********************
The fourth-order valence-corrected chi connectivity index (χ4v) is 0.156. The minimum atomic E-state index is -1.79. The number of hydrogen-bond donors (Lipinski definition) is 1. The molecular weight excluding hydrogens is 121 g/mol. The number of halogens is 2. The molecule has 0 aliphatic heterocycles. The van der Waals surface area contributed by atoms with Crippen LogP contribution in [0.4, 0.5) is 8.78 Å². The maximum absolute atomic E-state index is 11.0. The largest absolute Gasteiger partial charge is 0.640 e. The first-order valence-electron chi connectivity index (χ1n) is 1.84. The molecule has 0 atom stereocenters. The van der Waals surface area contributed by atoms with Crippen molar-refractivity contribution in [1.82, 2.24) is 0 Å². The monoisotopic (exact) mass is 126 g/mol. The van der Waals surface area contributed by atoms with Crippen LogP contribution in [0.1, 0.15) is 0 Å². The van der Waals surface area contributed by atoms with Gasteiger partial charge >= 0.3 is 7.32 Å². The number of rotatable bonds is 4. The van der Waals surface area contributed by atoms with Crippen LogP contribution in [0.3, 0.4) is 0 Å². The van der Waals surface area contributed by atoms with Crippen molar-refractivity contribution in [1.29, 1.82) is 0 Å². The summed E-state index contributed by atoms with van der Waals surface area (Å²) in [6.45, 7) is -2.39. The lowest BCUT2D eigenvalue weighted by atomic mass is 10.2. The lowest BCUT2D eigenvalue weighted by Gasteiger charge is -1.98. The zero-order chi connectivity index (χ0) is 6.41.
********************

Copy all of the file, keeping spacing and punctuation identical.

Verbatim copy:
The fourth-order valence-corrected chi connectivity index (χ4v) is 0.156. The minimum atomic E-state index is -1.79. The number of hydrogen-bond donors (Lipinski definition) is 1. The molecular weight excluding hydrogens is 121 g/mol. The number of halogens is 2. The molecule has 0 aliphatic heterocycles. The van der Waals surface area contributed by atoms with Crippen LogP contribution in [0.4, 0.5) is 8.78 Å². The maximum absolute atomic E-state index is 11.0. The largest absolute Gasteiger partial charge is 0.640 e. The first-order valence-electron chi connectivity index (χ1n) is 1.84. The molecule has 0 atom stereocenters. The van der Waals surface area contributed by atoms with Crippen molar-refractivity contribution in [1.82, 2.24) is 0 Å². The monoisotopic (exact) mass is 126 g/mol. The van der Waals surface area contributed by atoms with Crippen LogP contribution in [0.1, 0.15) is 0 Å². The van der Waals surface area contributed by atoms with Gasteiger partial charge >= 0.3 is 7.32 Å². The number of rotatable bonds is 4. The van der Waals surface area contributed by atoms with Crippen LogP contribution in [0.3, 0.4) is 0 Å². The van der Waals surface area contributed by atoms with Crippen molar-refractivity contribution in [1.29, 1.82) is 0 Å². The summed E-state index contributed by atoms with van der Waals surface area (Å²) in [6.45, 7) is -2.39. The lowest BCUT2D eigenvalue weighted by atomic mass is 10.2. The lowest BCUT2D eigenvalue weighted by Gasteiger charge is -1.98. The zero-order chi connectivity index (χ0) is 6.41.